Eight books to read in July
This is Cass Tuplin’s fourth book, and readers familiar with this comedy Australian crime series will need no introduction to its dry humor and frenetic charms. Cass moonlights as an amateur detective, though her main game is running a greasy spoon in the small country town of Rusty Bore. Between frying fries and flipping burgers, she does more detective work than her detective son, Dean. This time, Cass finds herself in hot water thanks to her wayward sister, Helen. Helen has always been in trouble, and when her boyfriend is pushed off a rooftop terrace in Fitzroy, she asks Cass to break into the crime scene to retrieve a valuable book from her apartment. This dodgy caper could fall for the police, or worse, attract the attention of a killer desperate to keep a deadly secret. The plot can be telegraphic and there’s questionable punctuation (bordering on semicolon cancer), but with its breakneck pace, larger-than-life characters, and laughing wit on the page, it’s a criminally fun adventure that Janet Evanovich fans should swallow.
NON FICTION CHOICE OF THE WEEK
Apollo and Thelma
Jon Faine, Hardy Grant, $45
In 1981, when former ABC radio presenter Jon Faine was a young lawyer, Paul Anderson and his three sons hired him to settle the estate of his late sister, Thelma. Faine didn’t know it at the time, but the father was the phenom known as ‘The Mighty Apollo’, a strongman who in his pre- and post-war career had survived an elephant. standing on top of him and had pulled a tram with his teeth. Apollo’s story, in this intriguing and entertaining mix of biography, memoir and social commentary, intertwines with that of his sister and with that of Faine as she leads him to the Northern Territory, a strange police theft involving a frog, aboriginal history and larger-than-life crossover characters. Not just a living salvage act to bring Apollo back to life, but a salvage of an almost extinct Australia.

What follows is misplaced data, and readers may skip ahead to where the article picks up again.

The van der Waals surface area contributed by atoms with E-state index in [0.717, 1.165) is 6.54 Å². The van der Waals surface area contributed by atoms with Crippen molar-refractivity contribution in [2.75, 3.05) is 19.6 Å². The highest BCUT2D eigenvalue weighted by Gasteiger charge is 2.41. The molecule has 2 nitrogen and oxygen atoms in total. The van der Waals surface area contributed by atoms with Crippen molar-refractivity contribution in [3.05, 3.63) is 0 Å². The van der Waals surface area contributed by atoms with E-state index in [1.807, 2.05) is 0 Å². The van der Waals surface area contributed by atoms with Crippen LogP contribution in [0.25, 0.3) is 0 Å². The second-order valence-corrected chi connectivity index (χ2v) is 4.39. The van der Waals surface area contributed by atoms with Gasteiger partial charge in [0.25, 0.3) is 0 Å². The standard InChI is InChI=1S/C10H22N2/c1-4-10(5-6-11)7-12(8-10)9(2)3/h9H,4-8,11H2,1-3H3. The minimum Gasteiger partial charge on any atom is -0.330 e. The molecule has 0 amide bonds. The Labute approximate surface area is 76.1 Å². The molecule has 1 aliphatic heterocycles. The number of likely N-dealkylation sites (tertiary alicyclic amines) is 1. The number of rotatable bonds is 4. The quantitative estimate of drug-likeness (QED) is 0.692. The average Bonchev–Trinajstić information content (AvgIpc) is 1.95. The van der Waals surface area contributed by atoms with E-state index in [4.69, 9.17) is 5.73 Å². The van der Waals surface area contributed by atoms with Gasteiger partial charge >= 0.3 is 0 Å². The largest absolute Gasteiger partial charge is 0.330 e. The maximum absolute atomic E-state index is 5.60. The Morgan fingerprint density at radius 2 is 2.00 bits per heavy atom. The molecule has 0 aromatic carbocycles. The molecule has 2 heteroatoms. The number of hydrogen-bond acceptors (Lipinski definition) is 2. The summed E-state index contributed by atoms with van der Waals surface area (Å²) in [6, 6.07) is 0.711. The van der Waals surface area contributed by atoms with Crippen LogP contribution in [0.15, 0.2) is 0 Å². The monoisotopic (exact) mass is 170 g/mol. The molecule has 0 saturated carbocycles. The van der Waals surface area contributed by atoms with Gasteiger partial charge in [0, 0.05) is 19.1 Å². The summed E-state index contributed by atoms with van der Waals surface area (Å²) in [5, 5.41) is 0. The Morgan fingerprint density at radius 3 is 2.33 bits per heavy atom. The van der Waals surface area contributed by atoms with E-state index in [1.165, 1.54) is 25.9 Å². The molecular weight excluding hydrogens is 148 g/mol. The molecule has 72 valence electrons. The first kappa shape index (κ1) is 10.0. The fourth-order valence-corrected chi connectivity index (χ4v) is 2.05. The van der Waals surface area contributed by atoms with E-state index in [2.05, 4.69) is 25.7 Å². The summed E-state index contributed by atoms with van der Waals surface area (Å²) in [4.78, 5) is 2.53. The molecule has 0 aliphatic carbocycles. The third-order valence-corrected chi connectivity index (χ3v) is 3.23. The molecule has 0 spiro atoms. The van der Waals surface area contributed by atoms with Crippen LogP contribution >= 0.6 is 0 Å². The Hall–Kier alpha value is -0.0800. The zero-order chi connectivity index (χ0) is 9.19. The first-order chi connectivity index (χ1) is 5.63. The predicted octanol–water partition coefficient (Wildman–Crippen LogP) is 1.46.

Secrets beyond the screen
Anita Jacoby, Ventura, $32.99
When TV producer Anita Jacoby attended a birthday dinner at her half-sister’s house in 2013, she had no idea a flippant remark about wishing her dad, Phillip Jacoby, was “always there would lead her to years of research into the hitherto hidden life of her father. and ask the question: how well do we know our parents? It’s a confusing and fascinating story that stretches back to Nazi Germany and her father’s emigration to Australia in 1936, marriages she knew nothing about, a tragic extra-marital love affair that ended ended in suicide (his second wife committed suicide in the same manner), a very public divorce trial in the 1950s that ended his third marriage, not to mention wartime internment as a “foreign”. Still, as she puts it, a “daddy’s girl,” it’s an affectionate, often confrontational portrait of a tumultuous life in tumultuous times.
We were dreamers
Simu Liu, William Collins, $34.99
Simu Liu, best known for his starring role in the Marvel movie Shang-Chi and the Legend of the Ten Rings, wrote his migrant memoirs to tell his own story, but also for his fellow immigrants who share the “immigrant dream (and)…fight every day for their happy ending.” His story has a cinematic ending, but there was also struggle. Born in Harbin, China, in 1989, his parents left him in the care of his grandparents while studying in the United States and Canada – a time he describes fondly, while challenging simplistic portrayals of China in the Western media. His parents were foreigners when they brought him to Canada and very tough masters. He tried to please them, but in the end he had to please himself. Which ultimately led to taking action and reconciling with his parents. An easy, fluent and engaging read.
Family Court Murders
Debi Marshall, Ebury Press, $34.99
The family court murders in New South Wales between 1980 and 1986 shook not only the courts, but the whole country. Revolving around an extremely tense custody battle for the family, there were four murders: a brother-in-law, a judge, a judge’s wife, and a Kingdom Hall Jehovah’s Witness priest who apparently offered to help the wife, Andrea Blanchard. Two shootings, four bombings, severe collateral damage, but for many years there were no convictions, despite the presence of a prime suspect: Andrea’s husband, Leonard Warwick. TV presenter Debi Marshall tackles the case in depth, a combination of dramatically reconstructed TV doco, with shades of In cold blood. After years of being a cold case, in 2020 Leonard Warwick was convicted and sentenced to life in prison. Highly sought after and atmospheric, re-released to coincide with the ABC TV series.
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